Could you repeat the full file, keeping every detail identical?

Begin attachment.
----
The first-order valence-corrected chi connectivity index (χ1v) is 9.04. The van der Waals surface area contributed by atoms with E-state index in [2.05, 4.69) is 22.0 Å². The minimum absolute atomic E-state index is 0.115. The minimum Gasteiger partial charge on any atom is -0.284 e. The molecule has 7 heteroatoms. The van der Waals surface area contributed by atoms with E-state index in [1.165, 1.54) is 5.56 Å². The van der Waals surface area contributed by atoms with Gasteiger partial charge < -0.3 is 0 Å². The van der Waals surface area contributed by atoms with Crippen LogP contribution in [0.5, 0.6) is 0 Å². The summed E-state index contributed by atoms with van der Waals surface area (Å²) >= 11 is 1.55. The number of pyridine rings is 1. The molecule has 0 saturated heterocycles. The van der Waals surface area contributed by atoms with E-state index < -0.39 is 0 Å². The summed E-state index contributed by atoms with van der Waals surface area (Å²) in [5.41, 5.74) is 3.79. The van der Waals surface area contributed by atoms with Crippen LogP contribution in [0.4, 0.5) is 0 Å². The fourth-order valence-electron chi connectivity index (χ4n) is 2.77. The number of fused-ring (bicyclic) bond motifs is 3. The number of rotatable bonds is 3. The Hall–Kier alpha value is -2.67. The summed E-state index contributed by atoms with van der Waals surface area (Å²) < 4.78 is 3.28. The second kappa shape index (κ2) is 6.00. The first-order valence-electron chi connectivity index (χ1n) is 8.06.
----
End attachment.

The first-order valence-corrected chi connectivity index (χ1v) is 9.04. The van der Waals surface area contributed by atoms with E-state index in [2.05, 4.69) is 22.0 Å². The minimum absolute atomic E-state index is 0.115. The minimum Gasteiger partial charge on any atom is -0.284 e. The molecule has 7 heteroatoms. The van der Waals surface area contributed by atoms with E-state index in [1.165, 1.54) is 5.56 Å². The van der Waals surface area contributed by atoms with Gasteiger partial charge < -0.3 is 0 Å². The van der Waals surface area contributed by atoms with Crippen LogP contribution in [0.5, 0.6) is 0 Å². The summed E-state index contributed by atoms with van der Waals surface area (Å²) >= 11 is 1.55. The number of pyridine rings is 1. The molecule has 0 saturated heterocycles. The van der Waals surface area contributed by atoms with E-state index < -0.39 is 0 Å². The summed E-state index contributed by atoms with van der Waals surface area (Å²) in [5.41, 5.74) is 3.79. The van der Waals surface area contributed by atoms with Crippen LogP contribution in [0.4, 0.5) is 0 Å². The fourth-order valence-electron chi connectivity index (χ4n) is 2.77. The number of fused-ring (bicyclic) bond motifs is 3. The number of rotatable bonds is 3. The Hall–Kier alpha value is -2.67. The summed E-state index contributed by atoms with van der Waals surface area (Å²) < 4.78 is 3.28. The second kappa shape index (κ2) is 6.00. The first-order valence-electron chi connectivity index (χ1n) is 8.06.